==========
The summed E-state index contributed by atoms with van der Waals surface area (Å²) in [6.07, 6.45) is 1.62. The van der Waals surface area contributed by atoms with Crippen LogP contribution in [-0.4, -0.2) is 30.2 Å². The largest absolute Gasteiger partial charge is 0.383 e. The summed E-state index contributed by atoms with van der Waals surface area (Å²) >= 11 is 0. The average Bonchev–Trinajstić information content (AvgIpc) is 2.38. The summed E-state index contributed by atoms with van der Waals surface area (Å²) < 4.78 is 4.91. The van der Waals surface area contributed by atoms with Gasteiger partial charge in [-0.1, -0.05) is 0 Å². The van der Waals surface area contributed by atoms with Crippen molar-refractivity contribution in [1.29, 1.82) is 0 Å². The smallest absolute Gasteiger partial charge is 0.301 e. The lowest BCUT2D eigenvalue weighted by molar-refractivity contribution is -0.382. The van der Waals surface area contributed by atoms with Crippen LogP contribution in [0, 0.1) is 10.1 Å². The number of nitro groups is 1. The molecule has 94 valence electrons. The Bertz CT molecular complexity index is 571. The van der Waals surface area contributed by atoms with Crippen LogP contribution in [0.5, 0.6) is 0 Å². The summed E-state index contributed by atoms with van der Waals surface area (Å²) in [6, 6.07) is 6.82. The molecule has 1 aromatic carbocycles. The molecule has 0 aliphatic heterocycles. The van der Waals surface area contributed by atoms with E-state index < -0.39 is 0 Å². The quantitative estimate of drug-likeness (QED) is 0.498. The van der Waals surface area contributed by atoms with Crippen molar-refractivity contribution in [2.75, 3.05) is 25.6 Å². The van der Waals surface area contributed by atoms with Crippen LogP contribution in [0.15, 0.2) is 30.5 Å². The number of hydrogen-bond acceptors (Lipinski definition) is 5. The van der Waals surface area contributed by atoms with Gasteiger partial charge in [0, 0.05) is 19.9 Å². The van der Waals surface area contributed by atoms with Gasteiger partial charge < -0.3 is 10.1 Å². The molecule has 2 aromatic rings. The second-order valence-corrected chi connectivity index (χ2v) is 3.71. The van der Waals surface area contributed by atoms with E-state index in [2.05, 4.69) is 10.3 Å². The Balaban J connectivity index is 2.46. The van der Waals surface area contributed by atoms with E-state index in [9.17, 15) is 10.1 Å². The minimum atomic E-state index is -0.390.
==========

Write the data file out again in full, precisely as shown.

The summed E-state index contributed by atoms with van der Waals surface area (Å²) in [6.07, 6.45) is 1.62. The van der Waals surface area contributed by atoms with Crippen LogP contribution in [-0.4, -0.2) is 30.2 Å². The largest absolute Gasteiger partial charge is 0.383 e. The summed E-state index contributed by atoms with van der Waals surface area (Å²) >= 11 is 0. The average Bonchev–Trinajstić information content (AvgIpc) is 2.38. The summed E-state index contributed by atoms with van der Waals surface area (Å²) < 4.78 is 4.91. The van der Waals surface area contributed by atoms with Gasteiger partial charge in [-0.1, -0.05) is 0 Å². The van der Waals surface area contributed by atoms with Crippen molar-refractivity contribution in [1.29, 1.82) is 0 Å². The smallest absolute Gasteiger partial charge is 0.301 e. The lowest BCUT2D eigenvalue weighted by molar-refractivity contribution is -0.382. The van der Waals surface area contributed by atoms with Crippen LogP contribution in [0, 0.1) is 10.1 Å². The number of nitro groups is 1. The molecule has 94 valence electrons. The Bertz CT molecular complexity index is 571. The van der Waals surface area contributed by atoms with Crippen LogP contribution in [0.5, 0.6) is 0 Å². The summed E-state index contributed by atoms with van der Waals surface area (Å²) in [6, 6.07) is 6.82. The molecule has 1 aromatic carbocycles. The molecule has 0 aliphatic heterocycles. The van der Waals surface area contributed by atoms with E-state index < -0.39 is 0 Å². The quantitative estimate of drug-likeness (QED) is 0.498. The van der Waals surface area contributed by atoms with Crippen molar-refractivity contribution in [2.75, 3.05) is 25.6 Å². The van der Waals surface area contributed by atoms with Crippen LogP contribution in [0.15, 0.2) is 30.5 Å². The number of hydrogen-bond acceptors (Lipinski definition) is 5. The van der Waals surface area contributed by atoms with Gasteiger partial charge in [0, 0.05) is 19.9 Å². The van der Waals surface area contributed by atoms with Gasteiger partial charge < -0.3 is 10.1 Å². The molecule has 2 aromatic rings. The second-order valence-corrected chi connectivity index (χ2v) is 3.71. The van der Waals surface area contributed by atoms with E-state index in [2.05, 4.69) is 10.3 Å². The Balaban J connectivity index is 2.46. The van der Waals surface area contributed by atoms with E-state index in [9.17, 15) is 10.1 Å². The minimum atomic E-state index is -0.390.